This excerpt from my upcoming novel, The Fisherman’s Daughter is told from the viewpoint of Sergeant Dan Patterson with the Alaska State Troopers.
Alaska State Trooper Sergeant Patterson knew his night was about to take a turn for the worse. He had just finished his shift and walked into his house when his phone chirped. His wife was dishing up a plate of spaghetti for him, but when the phone rang, she stopped, knowing she would be reheating his meal in several hours.
“I’m on my way.” He said into the phone. He looked at his wife. “Sorry hon, this sounds like a bad one. Don’t wait up for me; I have to drive to Chiniak.”
He hurried to his car in the driving rain, fastened his seat belt and began the 42-mile drive down the Chiniak Highway. On a sunny day in July, this drive rivaled any in the world for its scenic beauty, but this was not a sunny day in July; it was a rainy night in October. The road was dark and curvy, and Patterson gripped the steering wheel as he concentrated on the pavement in front of him. Staying on the road was not his only concern. He had to watch for deer and possibly even bears running across the highway. The trooper who had called him said to park at the post office in Chiniak, and they would cover the final mile of their trek on four wheelers. All Patterson had been told was that a body had been discovered in the woods. He didn’t know whether the victim was male or female or whether it had been there a day or a year. If he’d understood Trooper Ben Johnstone correctly, the trooper himself had found the body while deer hunting on his day off. The usually calm and organized Johnstone, however, had sounded rattled, so Patterson may have misunderstood him. He’d get the details soon enough.
Patterson had only been stationed on Kodiak for six months, and he had only been to Chiniak once before, but it was a town with a population of 50 people, so finding the post office was not difficult. By the time he parked the car, sheets of blinding rain pelted the windshield. Patterson pulled on his raincoat, stepped out of his vehicle, and shook hands with Trooper Ben Johnstone.
“I see the weather isn’t going to be our friend tonight,” Patterson said.
“No, sir. If there were tracks near the body, they won’t be there now.”
“So the body is fresh?”
“Yes, sir. No more than a day or two old. She was murdered.”
Patterson felt a headache coming on. This would be a very long night. “You’re sure it wasn’t a hunting accident.”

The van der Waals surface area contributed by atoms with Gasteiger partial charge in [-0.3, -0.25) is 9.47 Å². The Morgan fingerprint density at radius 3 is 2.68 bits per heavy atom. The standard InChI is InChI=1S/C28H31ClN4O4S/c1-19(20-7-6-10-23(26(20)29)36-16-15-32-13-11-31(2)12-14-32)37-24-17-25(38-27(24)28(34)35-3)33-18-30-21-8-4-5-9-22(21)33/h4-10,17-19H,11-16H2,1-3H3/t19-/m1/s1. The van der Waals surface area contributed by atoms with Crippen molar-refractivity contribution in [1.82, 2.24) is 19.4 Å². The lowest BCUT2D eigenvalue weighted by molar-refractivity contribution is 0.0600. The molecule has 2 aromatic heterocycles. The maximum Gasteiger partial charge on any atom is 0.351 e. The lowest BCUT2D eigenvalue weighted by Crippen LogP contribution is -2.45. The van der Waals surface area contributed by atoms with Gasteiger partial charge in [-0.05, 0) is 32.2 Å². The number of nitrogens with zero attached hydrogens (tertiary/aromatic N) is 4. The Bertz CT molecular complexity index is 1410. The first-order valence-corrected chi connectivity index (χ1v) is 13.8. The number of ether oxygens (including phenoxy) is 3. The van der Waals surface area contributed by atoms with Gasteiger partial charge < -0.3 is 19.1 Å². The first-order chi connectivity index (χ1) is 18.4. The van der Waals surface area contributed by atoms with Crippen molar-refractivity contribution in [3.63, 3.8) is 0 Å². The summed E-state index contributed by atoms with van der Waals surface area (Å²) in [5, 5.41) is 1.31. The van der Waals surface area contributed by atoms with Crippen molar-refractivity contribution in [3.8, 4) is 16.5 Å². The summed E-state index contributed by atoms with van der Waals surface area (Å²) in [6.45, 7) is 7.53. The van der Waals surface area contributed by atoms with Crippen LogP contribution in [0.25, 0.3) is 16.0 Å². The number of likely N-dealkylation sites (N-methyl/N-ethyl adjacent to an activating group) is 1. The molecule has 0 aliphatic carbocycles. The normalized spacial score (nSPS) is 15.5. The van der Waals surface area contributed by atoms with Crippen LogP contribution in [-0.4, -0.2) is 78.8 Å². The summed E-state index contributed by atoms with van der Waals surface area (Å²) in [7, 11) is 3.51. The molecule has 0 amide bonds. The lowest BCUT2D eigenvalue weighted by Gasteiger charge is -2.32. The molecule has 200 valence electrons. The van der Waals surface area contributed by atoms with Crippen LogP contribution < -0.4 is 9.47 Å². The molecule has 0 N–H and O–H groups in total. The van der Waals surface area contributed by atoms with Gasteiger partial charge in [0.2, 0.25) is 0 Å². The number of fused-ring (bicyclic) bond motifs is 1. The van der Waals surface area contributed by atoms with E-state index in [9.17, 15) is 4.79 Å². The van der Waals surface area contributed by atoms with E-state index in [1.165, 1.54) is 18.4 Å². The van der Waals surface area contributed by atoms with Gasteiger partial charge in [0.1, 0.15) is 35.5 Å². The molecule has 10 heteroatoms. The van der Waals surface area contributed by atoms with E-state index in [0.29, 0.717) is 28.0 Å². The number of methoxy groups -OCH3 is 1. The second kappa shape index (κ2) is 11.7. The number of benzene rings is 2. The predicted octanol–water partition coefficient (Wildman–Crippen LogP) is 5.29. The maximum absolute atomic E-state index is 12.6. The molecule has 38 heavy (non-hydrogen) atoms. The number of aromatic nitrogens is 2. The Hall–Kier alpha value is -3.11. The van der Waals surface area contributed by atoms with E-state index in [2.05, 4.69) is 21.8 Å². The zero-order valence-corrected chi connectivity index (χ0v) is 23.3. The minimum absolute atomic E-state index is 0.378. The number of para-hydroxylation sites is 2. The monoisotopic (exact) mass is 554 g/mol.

“This was no hunting accident, sir. I’m certain of that. It’s pretty hard to cut someone’s throat by accident.”
The headache spread into Patterson’s neck. “You are the one who found the body?”
“Yes sir, I was walking through the woods. I’d been hunting about two hours and was heading back to my cabin because it was starting to rain hard. I caught a glimpse of something strange on the ground, and after a few more steps, I realized it was a body. I took some photos and checked around the area for footprints or four-wheeler tracks, but I didn’t see anything. She must have been murdered before the rain started.”
“How are you doing?” Patterson asked. “This must have been quite a shock.”
“Yes sir, it was. I’m fine, though. It’s just that you don’t expect to find a dead girl in the woods when you’re deer hunting.”
“A girl?” Now his stomach was beginning to hurt.
“A teenager, sir.”
“Okay, let’s go take a closer look.”
Patterson followed Johnstone through the woods, each man riding a four wheeler that Johnstone had somehow managed to procure. They had to travel slowly through the Sitka spruce rainforest to avoid smashing into a tree, but at least the large trees shielded them from some of the rain.
Fifteen minutes later, Patterson spotted the red beam of the light Johnstone had left to mark the location of the body. They parked their four wheelers several yards away and approached the body on foot.
The naked body sprawled on the ground, arms out to the side and legs spread wide. It had been posed for maximum effect. Her throat had been slashed so deeply she nearly had been decapitated. Her brown eyes stared sightlessly up at the trees. Patterson noted what looked like bite marks on her breasts, but otherwise, her slim, pale body appeared unmarred.
“We need to get a tarp over the scene right away,” Patterson said.
“Yes, sir. I brought one with me. I’ll get on that. Are the crime scene people on their way?”
“I’ll send them tomorrow when it’s light, but I don’t think they’ll find much. If there ever was any evidence here, it has been washed away by now. I don’t see much blood, so I think this is only where the body was dumped, not where she was killed. Once you get the tarp set up, go back to town and see if you can borrow a trailer or a sled or something we can use to transport the body back to my vehicle. After I take photos, I think we should get her packaged and transported back to Kodiak. The only hope we have of preserving any evidence on her body will be to get her out of this weather.”
It was 3:00 am by the time Patterson finally returned home and ate his spaghetti dinner. He and Johnstone had packaged the body, and it was ready to ship to Anchorage to the state medical examiner’s office on the morning Ravn flight. This was the second female on the island in the past six months who had been found with her throat slashed. Patterson had a bad feeling about these crimes. On an island where few murders occurred, two women killed in the same manner in the span of six months suggested to him they were killed by the same perpetrator or perpetrators. Was a serial killer hunting women on the island?
I will have another excerpt for you next week. If you haven’t already signed up for my free mystery newsletter, you will want to do it before my May newsletter about a shocking murder in Craig, Alaska.
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